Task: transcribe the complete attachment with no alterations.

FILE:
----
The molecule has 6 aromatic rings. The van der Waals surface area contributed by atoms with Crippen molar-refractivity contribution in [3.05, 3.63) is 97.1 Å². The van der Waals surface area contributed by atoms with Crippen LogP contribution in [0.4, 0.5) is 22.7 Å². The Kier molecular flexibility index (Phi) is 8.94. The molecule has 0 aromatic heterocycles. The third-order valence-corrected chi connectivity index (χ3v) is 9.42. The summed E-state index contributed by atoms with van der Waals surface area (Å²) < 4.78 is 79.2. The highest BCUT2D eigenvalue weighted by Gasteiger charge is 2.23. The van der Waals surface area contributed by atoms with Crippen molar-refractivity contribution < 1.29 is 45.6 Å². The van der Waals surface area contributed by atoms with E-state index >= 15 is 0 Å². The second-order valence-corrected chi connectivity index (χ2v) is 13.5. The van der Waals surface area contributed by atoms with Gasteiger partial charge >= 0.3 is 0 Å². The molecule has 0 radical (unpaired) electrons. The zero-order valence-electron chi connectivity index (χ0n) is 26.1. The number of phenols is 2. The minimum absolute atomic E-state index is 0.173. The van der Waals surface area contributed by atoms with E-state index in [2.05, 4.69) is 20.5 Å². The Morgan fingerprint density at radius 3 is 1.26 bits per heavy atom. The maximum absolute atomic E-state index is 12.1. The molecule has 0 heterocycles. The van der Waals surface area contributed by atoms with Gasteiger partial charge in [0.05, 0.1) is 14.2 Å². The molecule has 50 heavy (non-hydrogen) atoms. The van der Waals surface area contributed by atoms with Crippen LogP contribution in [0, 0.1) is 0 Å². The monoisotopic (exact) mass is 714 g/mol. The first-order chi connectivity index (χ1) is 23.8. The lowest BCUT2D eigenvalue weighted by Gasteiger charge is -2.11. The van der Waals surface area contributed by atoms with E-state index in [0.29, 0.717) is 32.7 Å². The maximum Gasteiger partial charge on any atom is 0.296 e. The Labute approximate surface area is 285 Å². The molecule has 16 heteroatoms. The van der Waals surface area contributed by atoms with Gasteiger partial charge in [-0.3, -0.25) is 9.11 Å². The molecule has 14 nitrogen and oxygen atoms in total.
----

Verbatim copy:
The molecule has 6 aromatic rings. The van der Waals surface area contributed by atoms with Crippen molar-refractivity contribution in [3.05, 3.63) is 97.1 Å². The van der Waals surface area contributed by atoms with Crippen LogP contribution in [0.4, 0.5) is 22.7 Å². The Kier molecular flexibility index (Phi) is 8.94. The molecule has 0 aromatic heterocycles. The third-order valence-corrected chi connectivity index (χ3v) is 9.42. The summed E-state index contributed by atoms with van der Waals surface area (Å²) < 4.78 is 79.2. The highest BCUT2D eigenvalue weighted by Gasteiger charge is 2.23. The van der Waals surface area contributed by atoms with Crippen molar-refractivity contribution < 1.29 is 45.6 Å². The van der Waals surface area contributed by atoms with E-state index >= 15 is 0 Å². The second-order valence-corrected chi connectivity index (χ2v) is 13.5. The van der Waals surface area contributed by atoms with Gasteiger partial charge >= 0.3 is 0 Å². The molecule has 0 radical (unpaired) electrons. The zero-order valence-electron chi connectivity index (χ0n) is 26.1. The number of phenols is 2. The minimum absolute atomic E-state index is 0.173. The van der Waals surface area contributed by atoms with E-state index in [2.05, 4.69) is 20.5 Å². The Morgan fingerprint density at radius 3 is 1.26 bits per heavy atom. The maximum absolute atomic E-state index is 12.1. The molecule has 0 heterocycles. The van der Waals surface area contributed by atoms with Gasteiger partial charge in [0.05, 0.1) is 14.2 Å². The molecule has 50 heavy (non-hydrogen) atoms. The van der Waals surface area contributed by atoms with Crippen LogP contribution in [0, 0.1) is 0 Å². The monoisotopic (exact) mass is 714 g/mol. The first-order chi connectivity index (χ1) is 23.8. The lowest BCUT2D eigenvalue weighted by Gasteiger charge is -2.11. The van der Waals surface area contributed by atoms with E-state index in [0.29, 0.717) is 32.7 Å². The maximum Gasteiger partial charge on any atom is 0.296 e. The Labute approximate surface area is 285 Å². The molecule has 16 heteroatoms. The van der Waals surface area contributed by atoms with Gasteiger partial charge in [-0.3, -0.25) is 9.11 Å². The molecule has 14 nitrogen and oxygen atoms in total.